In March, the federal government took two notable steps to help new and small businesses stay afloat. First, the U.S. Small Business Administration announced changes to the Economic Injury Disaster Loan (EIDL), including:
- Moving the loan calculations from six to 24 months,
- Increasing loan caps from $150,000 to $500,000, and
- Creating a “grandfather clause” that made both changes retroactive for previous borrowers.
These changes take effect on April 6.
Second, the U.S. Senate voted to extend the deadline for the Paycheck Protection Program (PPP), which was set to sunset on March 24. This deadline would’ve prevented nearly 200,000 small businesses with outstanding PPP applications from securing a loan.
The PPP Extension Act of 2021 passed 92-7 — a rare feat of bipartisanship — and extends the deadline to May 31, while also giving the SBA an additional 30 days beyond that date to process the applications. Member of the Start Us Up coalition discussed the extension and other policymaker actions that offer entrepreneurs hope in a difficult time.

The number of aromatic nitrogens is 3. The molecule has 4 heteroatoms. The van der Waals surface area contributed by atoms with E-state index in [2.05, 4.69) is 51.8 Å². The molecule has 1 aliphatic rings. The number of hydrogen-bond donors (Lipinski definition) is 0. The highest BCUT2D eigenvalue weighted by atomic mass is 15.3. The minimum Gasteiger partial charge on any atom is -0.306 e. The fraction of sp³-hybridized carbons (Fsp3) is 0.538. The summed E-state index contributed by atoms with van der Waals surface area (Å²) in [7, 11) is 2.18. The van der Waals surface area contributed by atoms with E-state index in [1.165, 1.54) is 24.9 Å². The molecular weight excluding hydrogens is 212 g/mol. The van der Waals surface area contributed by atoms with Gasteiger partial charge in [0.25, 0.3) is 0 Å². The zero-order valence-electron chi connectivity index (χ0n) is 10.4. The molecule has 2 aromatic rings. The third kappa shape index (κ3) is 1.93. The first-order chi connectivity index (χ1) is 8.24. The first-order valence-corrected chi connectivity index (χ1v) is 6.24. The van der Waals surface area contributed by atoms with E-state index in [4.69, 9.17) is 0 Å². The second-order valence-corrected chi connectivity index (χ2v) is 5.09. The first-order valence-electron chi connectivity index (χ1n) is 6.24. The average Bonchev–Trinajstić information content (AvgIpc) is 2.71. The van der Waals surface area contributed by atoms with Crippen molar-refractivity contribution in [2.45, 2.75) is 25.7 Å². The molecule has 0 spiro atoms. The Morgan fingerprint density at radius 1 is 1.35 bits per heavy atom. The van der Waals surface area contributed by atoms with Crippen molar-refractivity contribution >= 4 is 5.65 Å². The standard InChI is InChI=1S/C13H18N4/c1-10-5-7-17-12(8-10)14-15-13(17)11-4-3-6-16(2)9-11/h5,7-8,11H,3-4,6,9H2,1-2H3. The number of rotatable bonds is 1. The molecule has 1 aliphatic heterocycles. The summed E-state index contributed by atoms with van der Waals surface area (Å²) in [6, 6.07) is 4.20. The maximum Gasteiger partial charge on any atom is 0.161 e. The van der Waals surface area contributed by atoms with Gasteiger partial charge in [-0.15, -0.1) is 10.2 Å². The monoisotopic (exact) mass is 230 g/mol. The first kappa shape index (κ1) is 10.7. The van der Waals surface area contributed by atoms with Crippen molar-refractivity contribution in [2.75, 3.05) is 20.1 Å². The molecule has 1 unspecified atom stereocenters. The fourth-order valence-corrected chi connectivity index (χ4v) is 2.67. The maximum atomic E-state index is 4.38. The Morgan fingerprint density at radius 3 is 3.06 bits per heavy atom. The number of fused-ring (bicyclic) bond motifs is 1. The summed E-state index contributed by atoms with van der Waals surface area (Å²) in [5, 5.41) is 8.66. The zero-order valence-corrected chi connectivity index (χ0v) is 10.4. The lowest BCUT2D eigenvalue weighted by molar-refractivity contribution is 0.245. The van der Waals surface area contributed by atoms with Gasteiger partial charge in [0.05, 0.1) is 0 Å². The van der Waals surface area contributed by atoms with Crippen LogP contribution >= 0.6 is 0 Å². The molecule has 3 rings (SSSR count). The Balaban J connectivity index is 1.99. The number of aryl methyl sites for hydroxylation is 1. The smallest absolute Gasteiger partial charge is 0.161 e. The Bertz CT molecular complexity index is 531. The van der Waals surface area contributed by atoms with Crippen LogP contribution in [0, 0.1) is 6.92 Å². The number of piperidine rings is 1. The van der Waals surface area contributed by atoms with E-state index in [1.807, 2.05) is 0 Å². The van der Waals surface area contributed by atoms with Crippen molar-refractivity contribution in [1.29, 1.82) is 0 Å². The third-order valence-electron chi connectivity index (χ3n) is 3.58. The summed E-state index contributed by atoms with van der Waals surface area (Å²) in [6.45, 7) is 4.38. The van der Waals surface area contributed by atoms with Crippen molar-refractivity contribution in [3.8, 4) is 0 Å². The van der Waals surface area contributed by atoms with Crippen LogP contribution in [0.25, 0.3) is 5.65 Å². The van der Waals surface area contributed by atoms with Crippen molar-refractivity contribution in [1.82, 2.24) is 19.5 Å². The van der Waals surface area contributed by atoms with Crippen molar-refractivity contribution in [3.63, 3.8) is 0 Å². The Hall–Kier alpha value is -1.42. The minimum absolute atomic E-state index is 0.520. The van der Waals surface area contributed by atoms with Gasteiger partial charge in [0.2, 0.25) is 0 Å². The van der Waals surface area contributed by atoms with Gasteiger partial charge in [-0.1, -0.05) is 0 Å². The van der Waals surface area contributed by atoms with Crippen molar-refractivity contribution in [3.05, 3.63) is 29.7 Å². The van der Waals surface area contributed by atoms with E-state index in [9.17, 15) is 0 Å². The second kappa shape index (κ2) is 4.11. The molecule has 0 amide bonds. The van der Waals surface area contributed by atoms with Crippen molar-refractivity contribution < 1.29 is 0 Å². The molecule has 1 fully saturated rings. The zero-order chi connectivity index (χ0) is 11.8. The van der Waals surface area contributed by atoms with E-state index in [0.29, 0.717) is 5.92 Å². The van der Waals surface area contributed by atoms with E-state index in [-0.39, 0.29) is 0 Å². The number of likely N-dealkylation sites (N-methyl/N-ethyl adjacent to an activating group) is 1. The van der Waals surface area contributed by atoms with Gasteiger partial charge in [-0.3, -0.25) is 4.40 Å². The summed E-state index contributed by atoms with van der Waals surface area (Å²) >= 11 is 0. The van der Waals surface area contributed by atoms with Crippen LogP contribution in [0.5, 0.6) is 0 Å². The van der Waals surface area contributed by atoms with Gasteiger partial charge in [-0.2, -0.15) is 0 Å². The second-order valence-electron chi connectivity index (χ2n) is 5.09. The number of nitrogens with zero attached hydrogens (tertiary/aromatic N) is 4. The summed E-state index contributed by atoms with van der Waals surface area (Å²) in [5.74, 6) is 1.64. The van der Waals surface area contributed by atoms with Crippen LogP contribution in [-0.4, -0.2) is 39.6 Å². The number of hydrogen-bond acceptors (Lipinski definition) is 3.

More than 1/3 of Businesses Applied for PPP a Second Time
The Economic Innovation Group reports that 35.4% of surveyed businesses applied for a second PPP loan since the end of December 2020. That figure is up from just under 25% who applied for the loan the first time it became available when the COVID-19 pandemic began. In that same period, 10% of businesses applied for EIDL. Notably, 43.5% of businesses have not applied for any assistance since the end of December.
Extension Comes at a Crucial Time for Entrepreneurs
The deadline extension will be a highly positive move for many entrepreneurs, Small Business Majority founder and CEO John Arensmeyer said in a recent TV interview. “The pandemic has not gone away, but obviously we see some light at the end of the tunnel,” he said. “So there’s no reason not to continue this [program].” In another interview with CNBC, Arensmeyer noted the extension is especially critical, given “we know many small business owners are still applying for funds, or already applied and are still waiting for their application to be approved or are hoping to receive desperately needed funds soon.”